the variable-focus lens is a sealed liquid lens having a transparent elastic film with curvature changeable by a difference in pressure between front and rear surfaces thereof and transparent liquid sealed in an internal space enclosed by the transparent elastic film,
the actuator is a piezoelectric actuator implemented by a piezoelectric device,
the sealed liquid lens and the piezoelectric actuator assembled with each other to form a variable-focus lens unit,
the driving means is a variable-focus lens driving circuit for applying a driving voltage to the piezoelectric actuator,
the image-pickup device is a solid-state image-pickup device,
a displacement sensor is provided for measuring the displacement of the piezoelectric actuator, and
the image processing circuit has an in-focal position detection function for computing an in-focal position based on a measured value obtained from the displacement sensor.
11. A total-focus imaging apparatus comprising:
a variable-focus lens with a variable focal position for an object of observation;
an actuator for changing the focal position of the variable-focus lens;
driving means for driving the actuator;
an image-pickup device for outputting real image formed by the variable-focus lens as an image signal of each pixel;
the image memory, for storing the image signals for a plurality of images with focal positions different from each other;
an image processing circuit for determining an image signal most brought to a focus among the images for each pixel and extracting each determined image signal, and then generating at least either an image with all portions of the observation object brought to a focus or a stereo numerical model showing a stereo shape of the observation object; and
a control circuit for synchronously controlling the driving means, the image-pickup device and the image memory,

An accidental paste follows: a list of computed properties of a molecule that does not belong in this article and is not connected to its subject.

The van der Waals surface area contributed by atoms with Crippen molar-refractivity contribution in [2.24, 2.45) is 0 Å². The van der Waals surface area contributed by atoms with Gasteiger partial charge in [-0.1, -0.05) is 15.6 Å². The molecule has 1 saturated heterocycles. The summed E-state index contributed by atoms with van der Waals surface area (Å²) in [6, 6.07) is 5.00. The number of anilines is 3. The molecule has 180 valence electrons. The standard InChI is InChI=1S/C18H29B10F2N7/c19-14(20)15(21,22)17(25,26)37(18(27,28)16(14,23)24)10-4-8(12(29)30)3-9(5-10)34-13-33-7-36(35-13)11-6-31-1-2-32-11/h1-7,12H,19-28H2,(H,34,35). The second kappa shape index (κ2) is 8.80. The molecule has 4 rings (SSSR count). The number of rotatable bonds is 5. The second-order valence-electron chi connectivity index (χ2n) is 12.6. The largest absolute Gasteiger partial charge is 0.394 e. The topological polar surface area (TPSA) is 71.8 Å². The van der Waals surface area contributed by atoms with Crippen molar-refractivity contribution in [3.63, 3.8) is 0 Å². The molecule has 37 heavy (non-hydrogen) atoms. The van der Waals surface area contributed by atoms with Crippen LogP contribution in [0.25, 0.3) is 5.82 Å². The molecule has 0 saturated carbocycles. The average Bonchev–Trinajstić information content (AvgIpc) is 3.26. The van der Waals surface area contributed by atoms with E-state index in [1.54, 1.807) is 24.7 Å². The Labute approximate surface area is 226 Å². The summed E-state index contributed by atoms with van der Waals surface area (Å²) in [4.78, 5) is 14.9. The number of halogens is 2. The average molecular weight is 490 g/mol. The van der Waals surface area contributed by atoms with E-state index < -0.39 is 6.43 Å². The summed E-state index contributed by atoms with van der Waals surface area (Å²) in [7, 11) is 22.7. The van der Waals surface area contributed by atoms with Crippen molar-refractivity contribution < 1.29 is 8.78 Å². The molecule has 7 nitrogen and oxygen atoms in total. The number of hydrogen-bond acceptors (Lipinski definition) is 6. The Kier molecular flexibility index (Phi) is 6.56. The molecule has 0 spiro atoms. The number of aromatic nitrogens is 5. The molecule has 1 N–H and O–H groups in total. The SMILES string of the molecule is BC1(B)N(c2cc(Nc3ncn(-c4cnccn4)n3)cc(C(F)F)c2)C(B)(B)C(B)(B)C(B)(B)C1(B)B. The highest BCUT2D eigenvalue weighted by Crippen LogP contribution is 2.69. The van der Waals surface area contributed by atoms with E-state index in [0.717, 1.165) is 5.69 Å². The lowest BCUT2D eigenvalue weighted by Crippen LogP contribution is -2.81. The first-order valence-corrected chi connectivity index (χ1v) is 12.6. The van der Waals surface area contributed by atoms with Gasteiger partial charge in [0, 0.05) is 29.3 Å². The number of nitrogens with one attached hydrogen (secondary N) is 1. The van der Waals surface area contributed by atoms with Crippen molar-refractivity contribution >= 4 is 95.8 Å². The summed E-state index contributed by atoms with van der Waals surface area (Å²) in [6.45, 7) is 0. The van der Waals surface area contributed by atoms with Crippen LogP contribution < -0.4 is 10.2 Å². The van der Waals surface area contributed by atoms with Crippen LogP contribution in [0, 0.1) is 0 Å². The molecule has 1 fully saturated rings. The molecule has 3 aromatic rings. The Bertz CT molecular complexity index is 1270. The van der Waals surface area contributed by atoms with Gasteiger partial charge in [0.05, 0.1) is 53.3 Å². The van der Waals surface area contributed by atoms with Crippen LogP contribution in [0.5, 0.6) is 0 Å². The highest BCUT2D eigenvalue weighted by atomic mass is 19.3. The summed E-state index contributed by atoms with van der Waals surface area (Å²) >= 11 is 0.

wherein the image processing circuit has an in-focal position detection function for computing an in-focal position based on a signal supplied by the control circuit to the driving means.
12. A total-focus imaging apparatus comprising:
a variable-focus lens with a variable focal position for an object of observation;
an actuator for changing the focal position of the variable-focus lens;
driving means for driving the actuator;
an image-pickup device for outputting real image formed by the variable-focus lens as an image signal of each pixel;
an image memory for storing the image signals for a plurality of images with focal positions different from each other;
an image processing circuit for determining an image signal most brought to a focus among the images for each pixel and extracting each determined image signal, and then generating at least either an image with all portions of the observation object brought to a focus or a stereo numerical model showing a stereo shape of the observation object; and
a control circuit for synchronously controlling the driving means, the image-pickup device, and the image memory,
wherein the image memory is a line memory for storing an image signal as an image segment having a line shape having an array of pixels.
13. A total-focus imaging apparatus comprising:
a variable-focus lens with a variable focal position for an object of observation;
an actuator for changing the focal position of the variable-focus lens;
driving means for driving the actuator;
an image-pickup device for outputting real image formed by the variable-focus lens as an image signal of each pixel;
an image memory for storing the image signals for a plurality of images with focal positions different from each other;